MAE WEST wowed the vaudeville thrill-seekers in Birmingham, Alabama — — and now a faded Southern beauty is getting a facelift. Learn more about the Lyric Theater. Here is an excerpt from the Birmingham Weekly's cover story.
• • Theatrical impresario Jake Wells built the magnificent Lyric Theater at Third Avenue North and 18th Street expressly for vaudeville in 1914, and there wasn’t another house like it in the city, perhaps in the Southeast.
• • Each of the 1,200 seats was a good one, whether a patron was on the main floor, in an opera box or in one of the two steep balconies.
• • The Lyric had remarkable acoustics. After all, there were no microphones in those days, and a comedian or singer on stage had to be audible even in the farthest seats.
• • The Lyric was elegant. The stage curtain was covered in gold leaf. Above the proscenium was a huge mural called The Allegory of the Muses, painted by local artist Harry Hawkins.
• • Best of all, the Lyric hosted the greatest names in entertainment, and people who would later become great names — Mae West, Will Rogers, George Burns, Jack Benny, Fred Allen, Eddie Cantor, George Jessel, Sophie Tucker, Fanny Brice, and more. . . .
• • . . . The Lyric was part of a thriving entertainment district — “the likes of which nobody in Birmingham now could imagine,” according to historian Linda Nelson — that was located on Second and Third Avenues between 18th and 20th Streets North. “Every other building was a theatre,” Nelson says. “Lights and activity and crowds and noise. It was busy. It was brilliant. Lots of places to eat, see shows.”
• • Venues like the Lyric, and the loud, fast, often bawdy entertainment of vaudeville, fit perfectly in the raucous young steel city of Birmingham — a rough, tough, unforgiving boomtown with strict segregation and a rigid class structure, but also a tremendous energy, even a kind of wildness.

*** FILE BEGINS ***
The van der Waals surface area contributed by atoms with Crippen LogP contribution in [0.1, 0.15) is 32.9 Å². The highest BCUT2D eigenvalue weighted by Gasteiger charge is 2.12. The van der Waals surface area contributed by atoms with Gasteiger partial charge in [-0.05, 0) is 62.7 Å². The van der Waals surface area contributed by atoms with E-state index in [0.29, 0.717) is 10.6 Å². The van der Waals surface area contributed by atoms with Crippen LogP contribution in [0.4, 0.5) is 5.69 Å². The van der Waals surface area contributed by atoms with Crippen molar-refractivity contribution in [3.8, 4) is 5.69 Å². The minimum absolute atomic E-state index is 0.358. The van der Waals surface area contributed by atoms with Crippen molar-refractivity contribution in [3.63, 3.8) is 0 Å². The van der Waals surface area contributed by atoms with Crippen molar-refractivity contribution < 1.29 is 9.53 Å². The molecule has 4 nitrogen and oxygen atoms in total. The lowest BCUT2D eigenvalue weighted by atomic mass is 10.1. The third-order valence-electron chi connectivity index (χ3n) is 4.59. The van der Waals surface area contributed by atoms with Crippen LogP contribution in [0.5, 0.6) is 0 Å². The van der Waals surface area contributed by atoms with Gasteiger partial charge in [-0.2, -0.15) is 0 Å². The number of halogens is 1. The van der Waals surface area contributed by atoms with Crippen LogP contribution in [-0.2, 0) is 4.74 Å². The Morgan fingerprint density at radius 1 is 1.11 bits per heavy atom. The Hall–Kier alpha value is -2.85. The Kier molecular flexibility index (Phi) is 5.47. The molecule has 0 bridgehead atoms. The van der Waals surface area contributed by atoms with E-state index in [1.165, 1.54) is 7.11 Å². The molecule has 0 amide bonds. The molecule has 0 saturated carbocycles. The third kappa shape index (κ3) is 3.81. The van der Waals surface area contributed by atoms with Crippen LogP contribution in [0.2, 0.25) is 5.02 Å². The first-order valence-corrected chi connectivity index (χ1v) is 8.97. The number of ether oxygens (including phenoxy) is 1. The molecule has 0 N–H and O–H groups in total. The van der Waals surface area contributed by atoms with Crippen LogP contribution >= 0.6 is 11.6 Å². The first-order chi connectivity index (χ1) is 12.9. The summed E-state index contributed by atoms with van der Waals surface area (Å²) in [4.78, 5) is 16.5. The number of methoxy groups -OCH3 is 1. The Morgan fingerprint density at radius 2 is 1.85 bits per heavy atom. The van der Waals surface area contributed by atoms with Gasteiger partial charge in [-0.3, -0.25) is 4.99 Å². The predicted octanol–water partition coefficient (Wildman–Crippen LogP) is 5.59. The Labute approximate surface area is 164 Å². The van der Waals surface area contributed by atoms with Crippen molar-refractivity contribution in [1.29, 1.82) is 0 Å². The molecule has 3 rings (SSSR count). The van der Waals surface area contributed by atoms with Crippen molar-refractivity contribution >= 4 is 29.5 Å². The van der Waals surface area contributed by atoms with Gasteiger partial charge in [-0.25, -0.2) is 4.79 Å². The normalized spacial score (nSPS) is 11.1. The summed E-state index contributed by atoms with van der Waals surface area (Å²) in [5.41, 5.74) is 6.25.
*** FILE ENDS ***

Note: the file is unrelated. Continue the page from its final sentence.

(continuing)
• • “Birmingham had so much vibrancy in the period from the mid-1880s up to the point of the Depression,” according to Marvin Whiting, curator of the Birmingham-Jefferson History Museum, scheduled to open in 2009. “Everything about the city was alive, whether it was alive with struggle between labor and capital, or a struggle between a servant class and an elite class. It was a period of remarkable growth and also of remarkable tension.”
• • Birmingham came to a full stop with the stock market crash of 1929 and the ensuing Depression, which drastically curtailed production at the steel mills that had driven the growth of the so-called “Magic City.”
• • “The Depression hits, and where does the city have to go? No place,” Whiting says. “There was no smoke coming out of the smokestacks, out at Ensley or elsewhere.”
• • Another victim of the depression was Jake Wells, who owned dozens of theaters across the South but was overextended financially. When the crash came, he lost his empire, including the Lyric. He grabbed a pistol, went into the North Carolina woods and shot himself. . . .
— — Excerpt: — —
• • Article: "Bringing the Lyric back to life"
• • Byline: Jesse Chambers
• • Published in: Birmingham Weekly [Birmingham, AL 35205]
• • Published on: 3 July 2008
• • • • • • • • • • • • • • • • • • • • • • • •
• • Come up and see Mae every day online: http://MaeWest.blogspot.com/
• • Photo: • • Mae West • • none • •